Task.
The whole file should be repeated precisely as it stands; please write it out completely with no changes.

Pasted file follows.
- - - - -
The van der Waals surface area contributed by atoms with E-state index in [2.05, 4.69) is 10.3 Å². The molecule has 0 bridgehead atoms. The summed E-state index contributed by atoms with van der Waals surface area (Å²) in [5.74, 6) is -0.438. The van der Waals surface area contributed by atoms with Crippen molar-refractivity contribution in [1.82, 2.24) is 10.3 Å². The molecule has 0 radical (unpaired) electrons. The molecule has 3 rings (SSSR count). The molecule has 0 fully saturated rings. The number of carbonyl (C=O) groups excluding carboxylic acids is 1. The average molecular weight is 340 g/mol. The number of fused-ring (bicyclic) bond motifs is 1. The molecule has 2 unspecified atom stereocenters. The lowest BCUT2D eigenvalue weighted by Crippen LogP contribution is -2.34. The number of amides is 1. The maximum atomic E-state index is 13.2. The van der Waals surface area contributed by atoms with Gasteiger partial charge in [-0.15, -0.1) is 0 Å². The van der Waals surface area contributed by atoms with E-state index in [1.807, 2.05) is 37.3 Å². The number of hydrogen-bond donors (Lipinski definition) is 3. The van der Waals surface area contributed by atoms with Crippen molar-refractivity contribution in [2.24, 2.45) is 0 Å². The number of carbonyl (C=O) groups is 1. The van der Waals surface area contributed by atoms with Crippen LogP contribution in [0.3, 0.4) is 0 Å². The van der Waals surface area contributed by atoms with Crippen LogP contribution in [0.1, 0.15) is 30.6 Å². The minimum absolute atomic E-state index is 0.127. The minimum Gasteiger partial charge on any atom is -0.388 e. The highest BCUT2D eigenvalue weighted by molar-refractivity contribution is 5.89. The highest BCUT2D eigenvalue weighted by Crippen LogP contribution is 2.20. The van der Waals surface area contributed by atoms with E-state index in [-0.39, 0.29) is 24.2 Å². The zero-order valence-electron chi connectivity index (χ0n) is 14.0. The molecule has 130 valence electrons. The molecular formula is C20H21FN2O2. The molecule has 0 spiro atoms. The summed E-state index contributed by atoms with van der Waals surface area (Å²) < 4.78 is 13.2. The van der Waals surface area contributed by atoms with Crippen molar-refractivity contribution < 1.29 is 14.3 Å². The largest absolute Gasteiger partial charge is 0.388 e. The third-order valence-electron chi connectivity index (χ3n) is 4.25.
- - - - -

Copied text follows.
The van der Waals surface area contributed by atoms with E-state index in [2.05, 4.69) is 10.3 Å². The molecule has 0 bridgehead atoms. The summed E-state index contributed by atoms with van der Waals surface area (Å²) in [5.74, 6) is -0.438. The van der Waals surface area contributed by atoms with Crippen molar-refractivity contribution in [1.82, 2.24) is 10.3 Å². The molecule has 0 radical (unpaired) electrons. The molecule has 3 rings (SSSR count). The molecule has 0 fully saturated rings. The number of carbonyl (C=O) groups excluding carboxylic acids is 1. The average molecular weight is 340 g/mol. The number of fused-ring (bicyclic) bond motifs is 1. The molecule has 2 unspecified atom stereocenters. The lowest BCUT2D eigenvalue weighted by Crippen LogP contribution is -2.34. The number of amides is 1. The maximum atomic E-state index is 13.2. The van der Waals surface area contributed by atoms with Gasteiger partial charge in [-0.15, -0.1) is 0 Å². The van der Waals surface area contributed by atoms with E-state index in [1.807, 2.05) is 37.3 Å². The number of hydrogen-bond donors (Lipinski definition) is 3. The van der Waals surface area contributed by atoms with Crippen molar-refractivity contribution in [2.24, 2.45) is 0 Å². The number of carbonyl (C=O) groups is 1. The van der Waals surface area contributed by atoms with Crippen LogP contribution in [0.3, 0.4) is 0 Å². The van der Waals surface area contributed by atoms with Crippen LogP contribution in [0.1, 0.15) is 30.6 Å². The minimum absolute atomic E-state index is 0.127. The minimum Gasteiger partial charge on any atom is -0.388 e. The highest BCUT2D eigenvalue weighted by molar-refractivity contribution is 5.89. The highest BCUT2D eigenvalue weighted by Crippen LogP contribution is 2.20. The van der Waals surface area contributed by atoms with E-state index in [-0.39, 0.29) is 24.2 Å². The zero-order valence-electron chi connectivity index (χ0n) is 14.0. The molecule has 130 valence electrons. The molecular formula is C20H21FN2O2. The molecule has 0 spiro atoms. The summed E-state index contributed by atoms with van der Waals surface area (Å²) < 4.78 is 13.2. The van der Waals surface area contributed by atoms with Crippen molar-refractivity contribution < 1.29 is 14.3 Å². The largest absolute Gasteiger partial charge is 0.388 e. The third-order valence-electron chi connectivity index (χ3n) is 4.25.